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Avionics Mysteries Energize Long-Time Field Service Engineer

Avionics Mysteries Energize Long-Time Field Service Engineer

Field Service Engineer John Braidich has always loved a good mystery. When a Honeywell customer reaches out, Braidich digs in like a seasoned detective to assess the situation, gather evidence, analyze the problem and find the right solution as quickly as possible.

“You never know where a call is coming from or what it’s about,” Braidich said. “You have to be able to switch gears quickly, but I thrive on a fast pace and enjoy helping customers fix technical issues. It’s all about little victories.”

Braidich grew up in the business and general aviation industry, taking his first job at a maintenance, repair and overhaul (MRO) center at 17, soon after graduating from Cleveland Aviation High School. “As a kid, I was always into electronics and was enticed to take a course called ‘Avionics,’” he said. “Little did I know that I would spend the next four decades working in the field – and loving every minute of it!”

From his Cleveland office, Braidich works with a wide range of Honeywell customers, including leading fractional business jet operators and corporate flight departments. He spends a lot of his time supporting Honeywell avionics products, including satellite communications systems.

He recently helped a customer solve a problem with an air data computer display, which the maintenance team had been troubleshooting for more than five hours. “I wish they had called earlier,” Braidich said, “because we were able to get to the root of the problem and fix it during a five-minute phone call. Then, the next customer that might have this issue can check our MyAerospace database to find an article that I wrote on this fix.”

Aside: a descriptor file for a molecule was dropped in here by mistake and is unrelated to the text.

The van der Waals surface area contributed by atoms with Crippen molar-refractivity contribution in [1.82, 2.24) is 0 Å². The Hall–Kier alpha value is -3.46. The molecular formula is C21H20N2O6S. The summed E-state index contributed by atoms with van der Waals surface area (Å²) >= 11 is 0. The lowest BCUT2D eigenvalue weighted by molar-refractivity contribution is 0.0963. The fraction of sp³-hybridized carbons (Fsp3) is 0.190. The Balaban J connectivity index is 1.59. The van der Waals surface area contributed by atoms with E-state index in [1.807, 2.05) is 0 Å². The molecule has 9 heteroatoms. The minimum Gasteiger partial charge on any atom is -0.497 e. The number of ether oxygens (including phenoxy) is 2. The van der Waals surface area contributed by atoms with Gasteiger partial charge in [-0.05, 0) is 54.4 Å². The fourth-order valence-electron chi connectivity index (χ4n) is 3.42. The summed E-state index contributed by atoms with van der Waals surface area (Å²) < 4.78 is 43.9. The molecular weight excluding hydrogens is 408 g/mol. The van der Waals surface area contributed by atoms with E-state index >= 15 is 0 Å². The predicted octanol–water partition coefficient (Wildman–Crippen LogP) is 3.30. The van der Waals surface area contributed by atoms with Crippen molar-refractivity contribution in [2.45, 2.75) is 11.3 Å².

Starting out on the ground floor gives Braidich a unique perspective that helps him deliver an outstanding customer experience even when things may not go right for them. “I’ve done just about everything there is to do from replacing an instrument to wiring a brand new airplane,” he said. “I’ve seen a lot of change in this industry and I’ve worked on every kind of aircraft from small Cessnas to Gulfstreams and even the Goodyear blimp.”

He worked at several MROs and Fortune 100 Corporate Flight department before joining Honeywell in 2004 as a field service engineer. He worked on a number of high-profile projects, including the entry into service of Honeywell’s landmark Primus Epic integrated avionics system with Gulfstream.

Braidich took a break from Honeywell to serve as avionics director at a Cleveland MRO, before returning to Honeywell and his current job last year.

“I think working on the operator side has given me a unique perspective of what our customers want and need from Honeywell,” Braidich said. “I always try to put myself in the customer’s shoes and I know they’re under extreme pressure to keep the airplane flying and stay on schedule. I feel that pressure, too, and I thrive on it .”